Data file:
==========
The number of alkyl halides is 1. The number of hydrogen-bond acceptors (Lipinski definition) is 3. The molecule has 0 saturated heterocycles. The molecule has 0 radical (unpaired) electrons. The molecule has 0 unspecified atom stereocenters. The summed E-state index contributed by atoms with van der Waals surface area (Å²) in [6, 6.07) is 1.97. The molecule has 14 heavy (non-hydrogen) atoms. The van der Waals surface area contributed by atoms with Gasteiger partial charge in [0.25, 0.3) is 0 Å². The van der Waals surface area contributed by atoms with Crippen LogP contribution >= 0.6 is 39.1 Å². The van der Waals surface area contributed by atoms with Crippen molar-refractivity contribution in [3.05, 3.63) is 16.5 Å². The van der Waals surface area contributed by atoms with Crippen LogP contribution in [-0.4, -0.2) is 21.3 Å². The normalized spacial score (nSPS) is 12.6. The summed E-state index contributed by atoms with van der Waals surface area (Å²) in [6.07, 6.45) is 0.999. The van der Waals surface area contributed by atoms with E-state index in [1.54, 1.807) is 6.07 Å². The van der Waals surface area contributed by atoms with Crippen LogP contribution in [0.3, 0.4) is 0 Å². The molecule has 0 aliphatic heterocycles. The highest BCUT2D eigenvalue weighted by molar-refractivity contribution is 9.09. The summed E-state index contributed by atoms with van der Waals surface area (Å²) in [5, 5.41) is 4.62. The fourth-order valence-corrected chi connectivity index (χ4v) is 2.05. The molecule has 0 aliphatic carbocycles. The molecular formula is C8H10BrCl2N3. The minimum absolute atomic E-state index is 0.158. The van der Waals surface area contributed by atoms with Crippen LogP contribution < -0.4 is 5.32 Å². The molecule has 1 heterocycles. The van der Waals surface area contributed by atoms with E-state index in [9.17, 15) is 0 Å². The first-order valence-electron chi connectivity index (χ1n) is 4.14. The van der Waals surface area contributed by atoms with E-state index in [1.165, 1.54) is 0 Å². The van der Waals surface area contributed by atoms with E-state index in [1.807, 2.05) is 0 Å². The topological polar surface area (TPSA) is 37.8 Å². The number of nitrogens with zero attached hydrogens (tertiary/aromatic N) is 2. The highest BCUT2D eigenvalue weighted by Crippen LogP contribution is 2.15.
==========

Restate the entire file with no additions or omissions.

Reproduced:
The number of alkyl halides is 1. The number of hydrogen-bond acceptors (Lipinski definition) is 3. The molecule has 0 saturated heterocycles. The molecule has 0 radical (unpaired) electrons. The molecule has 0 unspecified atom stereocenters. The summed E-state index contributed by atoms with van der Waals surface area (Å²) in [6, 6.07) is 1.97. The molecule has 14 heavy (non-hydrogen) atoms. The van der Waals surface area contributed by atoms with Gasteiger partial charge in [0.25, 0.3) is 0 Å². The van der Waals surface area contributed by atoms with Crippen LogP contribution >= 0.6 is 39.1 Å². The van der Waals surface area contributed by atoms with Crippen molar-refractivity contribution in [3.05, 3.63) is 16.5 Å². The van der Waals surface area contributed by atoms with Crippen LogP contribution in [-0.4, -0.2) is 21.3 Å². The normalized spacial score (nSPS) is 12.6. The summed E-state index contributed by atoms with van der Waals surface area (Å²) in [6.07, 6.45) is 0.999. The van der Waals surface area contributed by atoms with E-state index in [1.54, 1.807) is 6.07 Å². The van der Waals surface area contributed by atoms with Crippen LogP contribution in [0.3, 0.4) is 0 Å². The molecule has 0 aliphatic heterocycles. The highest BCUT2D eigenvalue weighted by molar-refractivity contribution is 9.09. The summed E-state index contributed by atoms with van der Waals surface area (Å²) in [5, 5.41) is 4.62. The fourth-order valence-corrected chi connectivity index (χ4v) is 2.05. The molecule has 0 aliphatic carbocycles. The molecular formula is C8H10BrCl2N3. The minimum absolute atomic E-state index is 0.158. The van der Waals surface area contributed by atoms with Crippen LogP contribution < -0.4 is 5.32 Å². The molecule has 1 heterocycles. The van der Waals surface area contributed by atoms with E-state index in [9.17, 15) is 0 Å². The first-order valence-electron chi connectivity index (χ1n) is 4.14. The van der Waals surface area contributed by atoms with E-state index in [1.165, 1.54) is 0 Å². The van der Waals surface area contributed by atoms with E-state index in [1.807, 2.05) is 0 Å². The topological polar surface area (TPSA) is 37.8 Å². The number of nitrogens with zero attached hydrogens (tertiary/aromatic N) is 2. The highest BCUT2D eigenvalue weighted by Crippen LogP contribution is 2.15.